When you're a vegan, you always hear about your protein and iron, iron and protein. Like daily, on repeat. There are several vegan protein and iron sources that make it easy peasy lemon squeezy to make sure you're getting enough of both. But there's one nutrient as a vegan that's easy to get deficient in, and that's iodine.
Let's look at the some of food sources of iodine.
Here's a small list:
-Baked Potatoes (skin on)
-Milk and yogurt
-Iodized table salt
This is just small list, but you can see that overwhelmingly, the list is suited best for omnivores and both lacto and ovo vegetarians. Fruits and vegetables can contain iodine too, but it's so hard to determine how much since that depends on the level in the soil, which varies place to place. Aside from that, there's a few sources for vegans on this list, seaweed being the best one and one of the best sources out there in general. But guess who hates seaweed? This girl. Guess who only eats cranberries at Thanksgiving? This girl. Guess who doesn't eat the potato skins because she finds the texture weird? This girl. Guess who seldomly eats white beans because black beans are her go to? This girl. Guess who only uses sea salt, for both cooking and when choosing snacks, and not iodized table salt? This girl. Guess who hasn't been taking her vitamins in months? This girl. Guess who probably needs to do some work on her iodine levels? Yup, you guessed it, this girl.
I recently got blood work done and my thyroid levels are borderline low. What does iodine and thyroid have to do with each other? Turns out, a lot.
I like to refer to myself as Dr. Ashley Ronan, Google MD. I didn't know too much about the thyroid prior to this since it was never something I really concerned myself with, since no one in my family has thyroid issues. Ever since finding out my levels are kinda low, I've spent hours upon hours researching the wonderful world of the Internet, and I've learned a lot. Instinctively, of course, my first reaction was panic. There's quite a few causes of low thyroid levels, and whatever the worst ones are, I'm convinced that's what I have. (Thank you, anxiety.) But the one that really stood out was the iodine, which those levels don't show up on blood work. There's a urine test for that, which my doctor didn't request I do yet. He told me to continue my vitamins (which he didn't know at the time meant start taking them again,) and get my blood retested in three months.
You need iodine in your body to produce the thyroid hormone. Too much or too little in your diet can cause hypothyroidism (underactive) or hyperthyroidism (overactive). Both have different symptoms. Sometimes, you have no symptoms at all. Hypothyroidism can cause symptoms such as: fatigue, slow heart rate, depression, weight gain, skin dryness, constipation, fibromyalgia, and irregular periods to name a few. This is the one my blood work would say I have. Hyperthyroidism can cause essentially the exact opposite of symptoms, such as: increased heart rate, dizziness, anxiety, mood swings, weight loss, diarrhea, and light or missed periods to name a few. If anything, hyperthyroidism has my name written all over it going by symptoms alone. Treatment is essential regardless of which type you may have. They can be diet related, or something you'll have to deal with long term, perhaps even your whole life.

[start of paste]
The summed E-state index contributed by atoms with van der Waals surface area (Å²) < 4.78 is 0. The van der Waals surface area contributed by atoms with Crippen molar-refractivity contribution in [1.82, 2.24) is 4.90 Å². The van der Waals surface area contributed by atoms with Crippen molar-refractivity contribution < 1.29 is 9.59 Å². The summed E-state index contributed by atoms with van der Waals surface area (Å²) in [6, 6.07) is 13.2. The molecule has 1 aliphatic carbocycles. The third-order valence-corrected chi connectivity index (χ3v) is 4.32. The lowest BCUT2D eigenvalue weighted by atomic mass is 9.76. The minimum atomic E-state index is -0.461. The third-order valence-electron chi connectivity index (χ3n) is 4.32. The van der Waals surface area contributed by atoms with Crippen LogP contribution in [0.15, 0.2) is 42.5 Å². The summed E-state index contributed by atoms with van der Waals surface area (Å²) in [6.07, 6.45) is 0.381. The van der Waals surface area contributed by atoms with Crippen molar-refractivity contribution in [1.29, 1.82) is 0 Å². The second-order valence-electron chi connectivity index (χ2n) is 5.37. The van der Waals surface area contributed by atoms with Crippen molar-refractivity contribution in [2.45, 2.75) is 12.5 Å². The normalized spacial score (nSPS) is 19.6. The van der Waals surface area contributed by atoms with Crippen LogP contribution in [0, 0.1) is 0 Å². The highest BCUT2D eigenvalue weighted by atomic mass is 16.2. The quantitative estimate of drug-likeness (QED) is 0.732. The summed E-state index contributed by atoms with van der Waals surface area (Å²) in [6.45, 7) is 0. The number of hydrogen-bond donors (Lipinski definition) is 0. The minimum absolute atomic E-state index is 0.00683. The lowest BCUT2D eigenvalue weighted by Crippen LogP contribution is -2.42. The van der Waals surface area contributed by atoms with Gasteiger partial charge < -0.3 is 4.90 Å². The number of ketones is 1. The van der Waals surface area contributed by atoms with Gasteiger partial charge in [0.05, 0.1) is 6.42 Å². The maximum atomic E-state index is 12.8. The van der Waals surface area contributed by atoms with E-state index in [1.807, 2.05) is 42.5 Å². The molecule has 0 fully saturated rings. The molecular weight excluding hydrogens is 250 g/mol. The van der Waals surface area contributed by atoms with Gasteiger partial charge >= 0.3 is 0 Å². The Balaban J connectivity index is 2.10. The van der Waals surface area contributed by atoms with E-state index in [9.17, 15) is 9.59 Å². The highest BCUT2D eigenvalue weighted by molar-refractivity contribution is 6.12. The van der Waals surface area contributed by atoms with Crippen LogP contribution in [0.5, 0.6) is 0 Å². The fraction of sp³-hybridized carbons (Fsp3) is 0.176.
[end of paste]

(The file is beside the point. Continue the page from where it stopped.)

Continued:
With everything being so uncertain in regards to my results, my anxiety is super high. But, I've gotta try something. And, if it is iodine related, I'm taking steps to counteract that.
Here's what I've been doing:
-Taking my vitamins every single day. My DEVA brand vegan vitamins contain 50% of the RDA for iodine, so that's half the battle.
-Despite my distaste for iodized salt, I bought some. This was the smallest size they had, and it came with pepper. I'm a brat, and only eat fresh cracked pepper. But the only other option was a family sized salt. No one needs all that salt. But, I figure I can do a grind of my sea salt and a dash of that salt when necessary, so I get the flavor and texture I prefer but I'm still getting iodine at the same time.
-I bought dried seaweed snacks. They're sea salt flavored (of course they are,) and I know I wouldn't eat them alone. I tried them alone just to see, SO GROSS. So, I decided I could smoosh them in my hummus (which is white bean hummus, by the way! Bonus iodine points!) and cucumber sandwich I have for lunch. Hopefully it'll mask the texture and taste of the seaweed.
Have you guys ever thought about your iodine intake? Until this, I literally never even thought of it. What's your go to sources for iodine?